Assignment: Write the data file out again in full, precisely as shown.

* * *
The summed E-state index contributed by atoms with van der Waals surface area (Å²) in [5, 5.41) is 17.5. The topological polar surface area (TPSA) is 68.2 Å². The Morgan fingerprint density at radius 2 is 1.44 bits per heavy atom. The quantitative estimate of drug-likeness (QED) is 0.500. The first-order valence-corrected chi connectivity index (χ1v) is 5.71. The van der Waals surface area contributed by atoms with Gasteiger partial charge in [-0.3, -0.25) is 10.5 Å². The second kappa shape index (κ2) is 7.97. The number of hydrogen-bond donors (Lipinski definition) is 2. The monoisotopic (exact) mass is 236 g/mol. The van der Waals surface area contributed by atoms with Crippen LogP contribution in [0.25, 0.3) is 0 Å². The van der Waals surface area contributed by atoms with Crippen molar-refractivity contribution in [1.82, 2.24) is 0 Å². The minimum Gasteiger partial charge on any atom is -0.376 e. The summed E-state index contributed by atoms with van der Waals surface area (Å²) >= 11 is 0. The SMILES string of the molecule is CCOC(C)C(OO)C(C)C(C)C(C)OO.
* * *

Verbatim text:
The summed E-state index contributed by atoms with van der Waals surface area (Å²) in [5, 5.41) is 17.5. The topological polar surface area (TPSA) is 68.2 Å². The Morgan fingerprint density at radius 2 is 1.44 bits per heavy atom. The quantitative estimate of drug-likeness (QED) is 0.500. The first-order valence-corrected chi connectivity index (χ1v) is 5.71. The van der Waals surface area contributed by atoms with Gasteiger partial charge in [-0.3, -0.25) is 10.5 Å². The second kappa shape index (κ2) is 7.97. The number of hydrogen-bond donors (Lipinski definition) is 2. The monoisotopic (exact) mass is 236 g/mol. The van der Waals surface area contributed by atoms with Crippen LogP contribution in [0.25, 0.3) is 0 Å². The van der Waals surface area contributed by atoms with Crippen molar-refractivity contribution in [1.82, 2.24) is 0 Å². The minimum Gasteiger partial charge on any atom is -0.376 e. The summed E-state index contributed by atoms with van der Waals surface area (Å²) >= 11 is 0. The SMILES string of the molecule is CCOC(C)C(OO)C(C)C(C)C(C)OO.